The Ur­ban Birder

Start spread­ing the news – this tourist hotspot is also great for birds

Bird Watching (UK) - - Contents - WORDS: DAVID LINDO

David Lindo vis­its New York and finds it’s not just full of tourists – but birds, too

HE SE­CRET IS OUT. The Big Ap­ple is not only the city that never sleeps, but it’s also the city for ur­ban bird­ing. Si­t­u­ated on the North Amer­i­can east coast, New York lies along the At­lantic Fly­way, which is one of the four ma­jor mi­gra­tion routes taken by Neotrop­i­cal mi­grants tran­sit­ing be­tween Canada and the US in the north, and Cen­tral and South Amer­ica. Lit­er­ally, mil­lions of birds can pass through the city dur­ing mi­gra­tion times. For an ur­ban birder, New York is a very ex­cit­ing place to be dur­ing those times, as ev­ery­thing can turn up any­where. A re­cent ex­am­ple of this was the Chuck-will’s Widow (a mem­ber of the night­jar fam­ily) that broke off its jour­ney for a few days to perch along a branch of a tree just a few blocks away from the su­per-busy Times Square. You’ve no doubt heard about Cen­tral Park’s avian mag­netism, par­tic­u­larly dur­ing mi­gra­tion pe­ri­ods. The park’s bird list is leg­endary.

TAs a re­sult, most bird­ers grav­i­tate there, see­ing it as the only city spot worth vis­it­ing. There is even a fan­tas­tic doc­u­men­tary about Cen­tral Park called ‘Bird­ers: The Cen­tral Park Ef­fect’ di­rected by Jef­frey Kim­ball. It doc­u­mented a year of bird­ing in the park, fo­cus­ing on the fas­ci­nat­ing char­ac­ters at­tracted by the lure of masses of mi­grants dur­ing spring and au­tumn. New York is more than just stacks of sky­scrapers and eater­ies on ev­ery street cor­ner – it’s home to 28,000 acres of park­land and, sur­pris­ingly, 14 miles of beaches.

It is the most pop­u­lated city in the US and con­sists of five bor­oughs: Man­hat­tan, Bronx, Queens, Staten Is­land and Brook­lyn. Un­sur­pris­ingly, the bor­oughs out­side Man­hat­tan hold the most prom­ise, so you should def­i­nitely head for th­ese.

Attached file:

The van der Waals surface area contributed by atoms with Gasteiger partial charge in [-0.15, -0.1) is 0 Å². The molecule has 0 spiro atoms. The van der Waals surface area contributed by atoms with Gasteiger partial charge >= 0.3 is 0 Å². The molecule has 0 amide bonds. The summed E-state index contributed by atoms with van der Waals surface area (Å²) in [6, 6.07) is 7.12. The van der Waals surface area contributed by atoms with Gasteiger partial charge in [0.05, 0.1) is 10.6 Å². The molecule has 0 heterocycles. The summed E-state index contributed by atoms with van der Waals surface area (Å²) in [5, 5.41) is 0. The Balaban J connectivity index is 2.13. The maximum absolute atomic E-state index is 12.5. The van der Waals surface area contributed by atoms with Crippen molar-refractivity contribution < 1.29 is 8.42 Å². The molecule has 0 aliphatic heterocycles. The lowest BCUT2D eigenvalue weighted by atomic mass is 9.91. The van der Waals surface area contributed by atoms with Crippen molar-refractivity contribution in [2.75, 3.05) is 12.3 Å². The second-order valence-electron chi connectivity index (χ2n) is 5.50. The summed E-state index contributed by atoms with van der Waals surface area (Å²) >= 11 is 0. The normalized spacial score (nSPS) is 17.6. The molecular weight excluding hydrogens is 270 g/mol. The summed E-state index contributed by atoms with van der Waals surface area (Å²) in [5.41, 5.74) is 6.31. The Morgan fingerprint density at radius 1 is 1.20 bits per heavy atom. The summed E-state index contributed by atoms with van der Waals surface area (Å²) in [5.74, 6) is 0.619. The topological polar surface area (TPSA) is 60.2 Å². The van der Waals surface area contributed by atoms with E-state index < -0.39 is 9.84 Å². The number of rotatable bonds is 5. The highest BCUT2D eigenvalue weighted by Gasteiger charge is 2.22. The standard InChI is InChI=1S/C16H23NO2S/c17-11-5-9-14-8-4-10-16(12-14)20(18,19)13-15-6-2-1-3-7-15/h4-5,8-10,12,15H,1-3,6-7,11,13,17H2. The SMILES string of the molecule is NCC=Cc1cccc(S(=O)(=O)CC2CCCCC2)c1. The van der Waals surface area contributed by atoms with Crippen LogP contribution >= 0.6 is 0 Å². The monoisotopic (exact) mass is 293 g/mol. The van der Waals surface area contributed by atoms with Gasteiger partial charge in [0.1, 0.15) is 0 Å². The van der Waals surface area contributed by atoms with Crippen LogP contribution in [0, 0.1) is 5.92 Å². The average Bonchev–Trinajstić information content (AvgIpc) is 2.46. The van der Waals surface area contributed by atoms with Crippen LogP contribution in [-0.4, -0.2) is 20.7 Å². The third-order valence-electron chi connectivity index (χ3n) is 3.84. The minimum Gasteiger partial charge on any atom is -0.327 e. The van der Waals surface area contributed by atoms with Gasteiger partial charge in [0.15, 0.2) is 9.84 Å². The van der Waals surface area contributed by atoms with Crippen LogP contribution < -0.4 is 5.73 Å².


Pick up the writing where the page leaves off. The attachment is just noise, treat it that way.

Brook­lyn Bridge Park

This small rec­tan­gu­lar-shaped wa­ter­front park, run­ning for a mile along the east­ern side of the Hud­son River, is a new­comer to the New York ur­ban bird­ing scene. The iconic Brook­lyn Bridge casts a long shadow over the site while the lower Man­hat­tan sky­line cuts an im­pres­sive vista across the river to the north. De­spite the en­cir­cling ur­ban­ity, with its con­stant traf­fic, deaf­en­ing pneu­matic drills, wail­ing sirens and gos­sip­ing jog­gers, the bird­ing here is eye-open­ing. Brook­lyn Bridge Park is an un­likely spot that was put on the or­nitho­log­i­cal map by Heather Wolf, a lo­cal bird­er­who saw the po­ten­tial and made it her lo­cal patch. She has dis­cov­ered more than 140 species, in­clud­ing good city rar­i­ties, such as 2014’s Sora. The habi­tat in­cludes play ar­eas, man­aged gar­dens with small shrubs and a wildlife area. There’s an ar­ti­fi­cial creek run­ning through it and it’s a ma­jor draw for many species, in­clud­ing East­ern Towhee, Fox Spar­row and Swamp Spar­row. Scan the river dur­ing win­ter, es­pe­cially around the pier area, and you might wit­ness flights of Brent Geese, and pos­si­bly even Snow Geese, head­ing to the marshy ex­panses of Ja­maica Bay, fur­ther up­stream. Look for ducks, like Buf­fle­head, Red-breasted Mer­ganser and Black Duck among the more reg­u­lar Gad­wall. A sum­mer visit to the park should re­ward you with breed­ing Grey Cat­bird and nu­mer­ous other species, in­clud­ing Amer­i­can Crow, plus crowds of peo­ple! Dur­ing mi­gra­tion pe­ri­ods, this lit­tle park can be over­run with birds. Dur­ing my au­tum­nal visit, I saw Her­mit Thrush, Golden-crowned Kin­glet and Blue-headed Vireo among the nu­mer­ous Yel­lowrumped War­blers. On the river were the oblig­a­tory Ring-billed Gulls, al­though I did no­tice over­head com­mut­ing Laugh­ing Gulls, that were cut­ting across the first of the win­ter’s Brent Geese, or Brants as our Amer­i­can cousins call them. This site is still bed­ding in, so the pos­si­bil­i­ties for more great records are end­less.

Brian Kush­ner / Alamy Gray Cat­bird Ex­pect Ring-billed Gulls, even in front of the Brook­lyn Bridge Buf­fle­head duck

Cen­tral Park Prospect Park A l C a n d a

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